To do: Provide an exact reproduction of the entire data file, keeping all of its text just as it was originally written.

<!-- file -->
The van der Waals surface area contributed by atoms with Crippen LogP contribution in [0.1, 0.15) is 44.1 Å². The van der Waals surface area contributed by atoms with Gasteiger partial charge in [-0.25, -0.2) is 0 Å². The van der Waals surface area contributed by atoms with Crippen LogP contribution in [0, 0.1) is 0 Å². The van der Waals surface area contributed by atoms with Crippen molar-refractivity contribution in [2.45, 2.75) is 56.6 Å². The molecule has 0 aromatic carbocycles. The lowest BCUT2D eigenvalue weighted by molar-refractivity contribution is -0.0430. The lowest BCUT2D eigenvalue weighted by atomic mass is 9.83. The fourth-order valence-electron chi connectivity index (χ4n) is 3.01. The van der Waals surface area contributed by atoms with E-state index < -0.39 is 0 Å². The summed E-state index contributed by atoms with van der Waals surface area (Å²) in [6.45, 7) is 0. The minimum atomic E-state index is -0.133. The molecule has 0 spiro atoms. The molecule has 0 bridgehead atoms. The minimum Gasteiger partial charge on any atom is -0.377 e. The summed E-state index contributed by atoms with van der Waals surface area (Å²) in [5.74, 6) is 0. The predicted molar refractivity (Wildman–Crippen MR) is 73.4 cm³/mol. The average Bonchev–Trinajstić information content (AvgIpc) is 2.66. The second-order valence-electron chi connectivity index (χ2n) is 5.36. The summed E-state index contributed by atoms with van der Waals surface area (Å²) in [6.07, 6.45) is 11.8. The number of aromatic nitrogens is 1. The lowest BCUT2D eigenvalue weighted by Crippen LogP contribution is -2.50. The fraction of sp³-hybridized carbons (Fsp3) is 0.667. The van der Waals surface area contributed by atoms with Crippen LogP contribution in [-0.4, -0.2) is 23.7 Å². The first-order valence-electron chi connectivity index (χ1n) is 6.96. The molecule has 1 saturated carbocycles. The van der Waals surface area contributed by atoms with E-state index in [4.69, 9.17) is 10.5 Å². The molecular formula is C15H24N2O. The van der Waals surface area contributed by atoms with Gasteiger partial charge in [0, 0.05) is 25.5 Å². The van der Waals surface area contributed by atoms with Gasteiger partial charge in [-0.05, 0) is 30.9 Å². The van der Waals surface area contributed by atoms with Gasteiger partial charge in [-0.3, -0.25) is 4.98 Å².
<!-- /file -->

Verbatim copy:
The van der Waals surface area contributed by atoms with Crippen LogP contribution in [0.1, 0.15) is 44.1 Å². The van der Waals surface area contributed by atoms with Gasteiger partial charge in [-0.25, -0.2) is 0 Å². The van der Waals surface area contributed by atoms with Crippen LogP contribution in [0, 0.1) is 0 Å². The van der Waals surface area contributed by atoms with Crippen molar-refractivity contribution in [2.45, 2.75) is 56.6 Å². The molecule has 0 aromatic carbocycles. The lowest BCUT2D eigenvalue weighted by molar-refractivity contribution is -0.0430. The lowest BCUT2D eigenvalue weighted by atomic mass is 9.83. The fourth-order valence-electron chi connectivity index (χ4n) is 3.01. The van der Waals surface area contributed by atoms with E-state index < -0.39 is 0 Å². The summed E-state index contributed by atoms with van der Waals surface area (Å²) in [6.45, 7) is 0. The minimum atomic E-state index is -0.133. The molecule has 0 spiro atoms. The molecule has 0 bridgehead atoms. The minimum Gasteiger partial charge on any atom is -0.377 e. The summed E-state index contributed by atoms with van der Waals surface area (Å²) in [5.74, 6) is 0. The predicted molar refractivity (Wildman–Crippen MR) is 73.4 cm³/mol. The average Bonchev–Trinajstić information content (AvgIpc) is 2.66. The second-order valence-electron chi connectivity index (χ2n) is 5.36. The summed E-state index contributed by atoms with van der Waals surface area (Å²) in [6.07, 6.45) is 11.8. The number of aromatic nitrogens is 1. The lowest BCUT2D eigenvalue weighted by Crippen LogP contribution is -2.50. The fraction of sp³-hybridized carbons (Fsp3) is 0.667. The van der Waals surface area contributed by atoms with Crippen LogP contribution in [-0.4, -0.2) is 23.7 Å². The first-order valence-electron chi connectivity index (χ1n) is 6.96. The molecule has 1 saturated carbocycles. The van der Waals surface area contributed by atoms with E-state index in [4.69, 9.17) is 10.5 Å². The molecular formula is C15H24N2O. The van der Waals surface area contributed by atoms with Gasteiger partial charge in [0, 0.05) is 25.5 Å². The van der Waals surface area contributed by atoms with Gasteiger partial charge in [-0.05, 0) is 30.9 Å². The van der Waals surface area contributed by atoms with Gasteiger partial charge in [-0.3, -0.25) is 4.98 Å².